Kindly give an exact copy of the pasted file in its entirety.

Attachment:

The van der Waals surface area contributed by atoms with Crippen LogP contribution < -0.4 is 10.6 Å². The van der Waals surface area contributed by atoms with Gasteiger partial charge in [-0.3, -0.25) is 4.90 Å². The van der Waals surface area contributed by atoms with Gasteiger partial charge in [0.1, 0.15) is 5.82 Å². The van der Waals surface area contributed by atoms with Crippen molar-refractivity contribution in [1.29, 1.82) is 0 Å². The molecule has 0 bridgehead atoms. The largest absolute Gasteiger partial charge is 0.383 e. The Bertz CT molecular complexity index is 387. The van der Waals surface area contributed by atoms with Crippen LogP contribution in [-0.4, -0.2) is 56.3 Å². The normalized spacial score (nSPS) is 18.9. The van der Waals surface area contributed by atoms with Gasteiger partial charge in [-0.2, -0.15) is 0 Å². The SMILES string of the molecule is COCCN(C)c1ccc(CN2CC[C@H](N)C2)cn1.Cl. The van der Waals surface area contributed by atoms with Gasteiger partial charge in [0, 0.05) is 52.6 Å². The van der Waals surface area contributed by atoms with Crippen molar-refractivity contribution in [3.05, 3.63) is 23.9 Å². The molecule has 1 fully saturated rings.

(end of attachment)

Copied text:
The van der Waals surface area contributed by atoms with Crippen LogP contribution < -0.4 is 10.6 Å². The van der Waals surface area contributed by atoms with Gasteiger partial charge in [-0.3, -0.25) is 4.90 Å². The van der Waals surface area contributed by atoms with Gasteiger partial charge in [0.1, 0.15) is 5.82 Å². The van der Waals surface area contributed by atoms with Crippen molar-refractivity contribution in [1.29, 1.82) is 0 Å². The molecule has 0 bridgehead atoms. The largest absolute Gasteiger partial charge is 0.383 e. The Bertz CT molecular complexity index is 387. The van der Waals surface area contributed by atoms with Crippen LogP contribution in [-0.4, -0.2) is 56.3 Å². The normalized spacial score (nSPS) is 18.9. The van der Waals surface area contributed by atoms with Gasteiger partial charge in [-0.2, -0.15) is 0 Å². The SMILES string of the molecule is COCCN(C)c1ccc(CN2CC[C@H](N)C2)cn1.Cl. The van der Waals surface area contributed by atoms with Gasteiger partial charge in [0, 0.05) is 52.6 Å². The van der Waals surface area contributed by atoms with Crippen molar-refractivity contribution in [3.05, 3.63) is 23.9 Å². The molecule has 1 fully saturated rings.